The College of Arts & Sciences is committed to the success of students in the STEM disciplines (Science, Technology, Engineering, and Mathematics). This includes finding ways to recruit, train, and graduate more STEM students. There are several outstanding proposals from investigators in A&S to this end, some of which focus in particular on recruitment and retention of underrepresented STEM students. Some examples of current sponsored projects with a STEM focus are described below.
PRIMES (Partnership for Retention Improvement in Mathematics, Engineering, and Science)
PRIMES is a cross-college project funded by the NSF-STEP program (DUE-1068301) and led by co-PIs Dr. Christine Rich and Dr. Thomas Tretter. PRIMES’ goal is to increase by 25% the number of baccalaureate degrees awarded in STEM based strategies for improving retention of intended majors in 9 participating STEM departments:
- Transform STEM teaching and learning in our introductory courses by establishing credit-bearing Practicum courses that train and support Undergraduate Teaching Assistants (UTAs) as the linchpin for integrating best practices in introductory STEM offerings; and
- Increase faculty-student interactions through community-building activities that are known to increase a sense of STEM identity, thereby positively impacting persistence to degree.
Implementation progress includes the successful development and institutionalization of 9 discipline-specific Practicum courses across 2 Colleges uniting the 9 participating departments. The Practicum is an experiential course wherein the UTAs are trained and supported by PRIMES mentoring faculty via common workshop training, periodic seminars, and Blackboard blogging. These UTAs then act as peer mentors in their home departments by leading traditional recitation and laboratory sections or in unique peer-assisted learning settings. Growth of this UTA strand is very promising: in Year 1 there were 48 UTAs from 7 departments in the project; in Year 2 that number jumped to 140 UTAs. PRIMES is very much a research project in that it is actively investigating the impacts on and by UTAs and identifying those factors data show could improve STEM retention. A number of IRB-approved studies are underway. One recently concluded study of UTA impacts on Chem 201 student academic performance, fostering STEM identity, and continuation into Chem 202 comprised the dissertation of a Science Education doctoral student. Several conference presentations have already been made to disseminate emerging results.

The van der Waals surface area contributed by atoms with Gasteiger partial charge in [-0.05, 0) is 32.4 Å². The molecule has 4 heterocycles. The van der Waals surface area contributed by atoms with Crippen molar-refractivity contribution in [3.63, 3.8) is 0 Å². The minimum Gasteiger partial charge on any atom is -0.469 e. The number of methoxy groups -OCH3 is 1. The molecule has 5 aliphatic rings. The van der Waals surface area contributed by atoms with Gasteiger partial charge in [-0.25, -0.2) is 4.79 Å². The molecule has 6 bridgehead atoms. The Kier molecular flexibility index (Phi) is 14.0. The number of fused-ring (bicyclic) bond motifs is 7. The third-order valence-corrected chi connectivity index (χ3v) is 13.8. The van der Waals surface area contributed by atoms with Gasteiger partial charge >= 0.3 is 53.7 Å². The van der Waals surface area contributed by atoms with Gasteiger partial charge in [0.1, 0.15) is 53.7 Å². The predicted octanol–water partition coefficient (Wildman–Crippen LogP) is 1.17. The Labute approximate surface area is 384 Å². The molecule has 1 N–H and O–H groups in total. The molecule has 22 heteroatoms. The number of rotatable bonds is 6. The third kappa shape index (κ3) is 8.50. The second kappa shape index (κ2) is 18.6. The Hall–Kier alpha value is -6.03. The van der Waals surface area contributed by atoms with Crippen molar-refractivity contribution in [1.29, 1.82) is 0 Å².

Research Experiences in Chemistry and Structural Biology
Research Experiences in Chemistry and Structural Biology is a NSF-REU project residing in the Chemistry Department and led by PI Dr. Aleeta Powe. The ten-week summer program offers research and scientific writing experience, professional development, industrial site visits, and career information about the myriad arenas that encompass the modern chemical sciences. The main goal of the program is to have undergraduate students experience science research as a way to encourage those students to pursue careers in the chemical sciences. Currently in its second year, the project has demonstrated success in its goal of attracting women and under-represented groups in chemistry. In Year 1, all 10 stipends were awarded with 50% of participants qualifying as underrepresented minorities (5 women, 1 African-American). In year 2, 60% of the participants qualified as recognized minorities in STEM, including 3 African-Americans and 5 women. Another positive outcome is that there is increasing success recruiting REU students from our regional HBCUs.
Research Experiences in Plant Science at UofL
A second NSF-REU project, Research Experiences in Plant Science at UofL, is in its first year with the UofL Biology Department under the leadership of PI Dr. Mark Running. Prior to his arrival at UofL, Dr. Running served as the PI and co-director of the NSF-funded Danforth Center Undergraduate Internship Program. His REU program provides an opportunity for undergraduates to do significant research in the areas of plant and life sciences and to participate in other educational and training activities. Dr. Running’s extensive recruiting efforts have resulted in a high degree of participation from students from underrepresented groups and students from undergraduate institutions with fewer research opportunities. The program has been successful in placement of such students into top Ph.D. programs. In its first year at UofL, over 50% of the participants are minority students, with 66% being from undergraduate institutions with limited research opportunities.
Groundwork Education in Mathematics & Science (GEMS)
GEMS, funded in 2006 under the NSF-GK-12 program as a continuing project (DUE-063879), and originally as a Track I project (DUE-037860), concluded in 2010 after 7 years under the leadership of co-PI Dr. Christine Rich and co-PI Dr. Thomas Tretter . GEMS focused on assisting the Jefferson County Public Schools with implementation of newly adopted inquiry-based K-8 curricular materials. Graduate GK-12 Fellows from science, engineering, and mathematics were paired with K-8 teachers in the classroom where they served as content resources and role models. A number of former GK-12 Fellows elected to continue their work as assistant professors in post-secondary institutions. An even greater number of GEMS teachers went on to assume leadership positions in the K-12 district. of our project include a body of formative assessment pieces that the K-12 District uses in appropriate professional development workshops and archives for practicing teachers on their online site.